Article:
I’ve been discussing this with Rod who alerted me to the controversy  Charlotte Church kicked up on ‘Question Time’ when she linked drought to the war in Syria and the refugee crisis. I have a lot of sympathy for her views. This is the predicted annual precipitation levels in 2050 (National Center for Atmospheric Research; the pic is taken from as modeled for moderate greenhouse gas emission levels. The darker the red the more severe the drought. Studying this, buying a house in Siberia looks to be a smart move!

Climate Change; picture taken from
Climate Change; picture taken from

Well, Russia 2015 might be unseasonably warm but autumn is a beautiful season there with the leaves of the trees turning to such enchanting shades of yellow and red, these dappled by that special mellow autumnal sunlight which, I am convinced, only exists in Moscow. It’s a special time, that brief interlude between the end of summer and the time the sun disappears behind the heavy October clouds and winter’s ice-cold hand grips the country. It’s a time of year that always conjures up music in my head (Tchaikovsky’s “Seasons” or his wonderful “The Sweet Slumber” … “Cладкая грёза”) so it’s no surprise that it’s the time of year when I had my heroine in “Ghost Love” meet the love of her life …


In developing the plot of “The Formidable Mrs Elizabeth Darcy” I wanted to give Darcy some sort of backstory my feeling being a man that intelligent and resolute would never be content just to stand in the wings of history… he would want to shape history. I never saw Darcy and Elizabeth returning to Pemberley and being happy to while away their lives running the estate. I wanted Darcy – and Elizabeth – involved with the BIG questions of the day: the war with France, the abolition of the slave trade and the struggle of the Irish for independence. Having  Darcy involved in these was a challenge and – inevitably – my mind turned to espionage.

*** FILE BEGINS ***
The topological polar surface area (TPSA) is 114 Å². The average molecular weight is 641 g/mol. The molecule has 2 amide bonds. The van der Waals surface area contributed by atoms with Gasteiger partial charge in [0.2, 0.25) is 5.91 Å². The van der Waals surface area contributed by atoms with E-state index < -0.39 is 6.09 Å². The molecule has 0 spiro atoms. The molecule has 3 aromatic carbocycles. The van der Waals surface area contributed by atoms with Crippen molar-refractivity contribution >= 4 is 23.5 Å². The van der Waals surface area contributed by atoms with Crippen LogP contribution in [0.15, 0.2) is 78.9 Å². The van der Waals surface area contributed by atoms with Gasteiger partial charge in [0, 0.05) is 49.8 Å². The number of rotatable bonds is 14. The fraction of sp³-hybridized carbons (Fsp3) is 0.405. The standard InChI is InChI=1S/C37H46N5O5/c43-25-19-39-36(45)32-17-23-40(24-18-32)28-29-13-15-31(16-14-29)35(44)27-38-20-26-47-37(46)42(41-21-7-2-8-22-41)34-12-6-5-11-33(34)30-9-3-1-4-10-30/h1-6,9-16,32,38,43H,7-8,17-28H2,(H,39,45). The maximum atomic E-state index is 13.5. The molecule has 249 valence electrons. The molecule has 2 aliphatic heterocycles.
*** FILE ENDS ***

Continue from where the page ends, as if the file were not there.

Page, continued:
I have to admit that I had never thought the Georgians would be much taken by espionage so it came as something of a surprise when I read about the Alien Office. This was established as a consequence of the Aliens Act of 1793, this passed because of the concerns of the English parliament that amongst the refugees fleeing France and the Revolution would be those up to no good (doesn’t history have an uncomfortable habit of repeating itself?).

The Act required that foreigners had to wait at their port of arrival until the Alien Office issued them with a passport. Hence, the mission of the Alien Office was to verify the bona fides of the emigrés coming to England and then to monitor their activities, but this soon expanded until it became a fully-functioning intelligence service.

The full scope of the Alien Office’s dabblings will never be fully appreciated given that most of its records were destroyed when peace was concluded between France and England in 1815 (this presumably to protect Establishment figures from the dirt the AO had unearthed about them), but it certainly monitored mail going to and from the continent and it also managed the substantial network of spies that England employed on the continent.

What made the Alien Office especially intriguing was that for much of its existence it was run by a man called William Wickham. It says much for Wickham’s importance that before Napoleon sat down to negotiate the Treaty of Amiens he demanded that Wickham be recalled to England.

David Rintoul, my favourite Mr Darcy (1980)
David Rintoul, my favourite Mr Darcy (1980)

Now I guess you can imagine the temptation this posed for a writer developing a sequel to “Pride and Prejudice” and I will admit I toyed with the thought of making William Wickham a cousin to P&P’s George Wickham. It was a temptation I resisted. What I did do was take inspiration from William Wickham’s work in Ireland. After his return to England he was made Chief Secretary for Ireland from 1802-1804 finally resigning because he felt the government of Ireland by the English to be “unjust, oppressive and unchristian”.

This is a sentiment echoed by Fitzwilliam Darcy.